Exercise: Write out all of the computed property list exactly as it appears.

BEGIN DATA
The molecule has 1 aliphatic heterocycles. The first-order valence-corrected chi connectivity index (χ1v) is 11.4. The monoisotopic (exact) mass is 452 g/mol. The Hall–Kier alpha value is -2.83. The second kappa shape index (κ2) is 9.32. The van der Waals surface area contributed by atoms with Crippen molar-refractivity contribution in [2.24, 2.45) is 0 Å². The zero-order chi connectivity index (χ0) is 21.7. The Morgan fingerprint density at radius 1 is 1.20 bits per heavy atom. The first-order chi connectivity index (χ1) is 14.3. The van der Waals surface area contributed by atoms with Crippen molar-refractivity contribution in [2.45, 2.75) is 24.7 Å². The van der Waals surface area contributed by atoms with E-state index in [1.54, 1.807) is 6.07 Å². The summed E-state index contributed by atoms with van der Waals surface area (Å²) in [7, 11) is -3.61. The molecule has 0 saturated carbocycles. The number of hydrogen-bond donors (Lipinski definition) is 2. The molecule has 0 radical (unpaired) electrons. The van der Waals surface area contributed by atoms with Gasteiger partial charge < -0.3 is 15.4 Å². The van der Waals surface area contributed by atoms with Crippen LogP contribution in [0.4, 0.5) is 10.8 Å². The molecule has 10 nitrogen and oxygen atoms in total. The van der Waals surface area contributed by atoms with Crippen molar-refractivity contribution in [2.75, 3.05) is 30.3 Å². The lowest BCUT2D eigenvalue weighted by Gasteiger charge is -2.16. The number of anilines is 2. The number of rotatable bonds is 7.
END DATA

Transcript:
The molecule has 1 aliphatic heterocycles. The first-order valence-corrected chi connectivity index (χ1v) is 11.4. The monoisotopic (exact) mass is 452 g/mol. The Hall–Kier alpha value is -2.83. The second kappa shape index (κ2) is 9.32. The van der Waals surface area contributed by atoms with Crippen molar-refractivity contribution in [2.24, 2.45) is 0 Å². The zero-order chi connectivity index (χ0) is 21.7. The Morgan fingerprint density at radius 1 is 1.20 bits per heavy atom. The first-order chi connectivity index (χ1) is 14.3. The van der Waals surface area contributed by atoms with Crippen molar-refractivity contribution in [2.45, 2.75) is 24.7 Å². The van der Waals surface area contributed by atoms with E-state index in [1.54, 1.807) is 6.07 Å². The summed E-state index contributed by atoms with van der Waals surface area (Å²) in [7, 11) is -3.61. The molecule has 0 saturated carbocycles. The number of hydrogen-bond donors (Lipinski definition) is 2. The molecule has 0 radical (unpaired) electrons. The van der Waals surface area contributed by atoms with Gasteiger partial charge < -0.3 is 15.4 Å². The van der Waals surface area contributed by atoms with Crippen LogP contribution in [0.4, 0.5) is 10.8 Å². The molecule has 10 nitrogen and oxygen atoms in total. The van der Waals surface area contributed by atoms with Crippen molar-refractivity contribution in [2.75, 3.05) is 30.3 Å². The lowest BCUT2D eigenvalue weighted by Gasteiger charge is -2.16. The number of anilines is 2. The number of rotatable bonds is 7.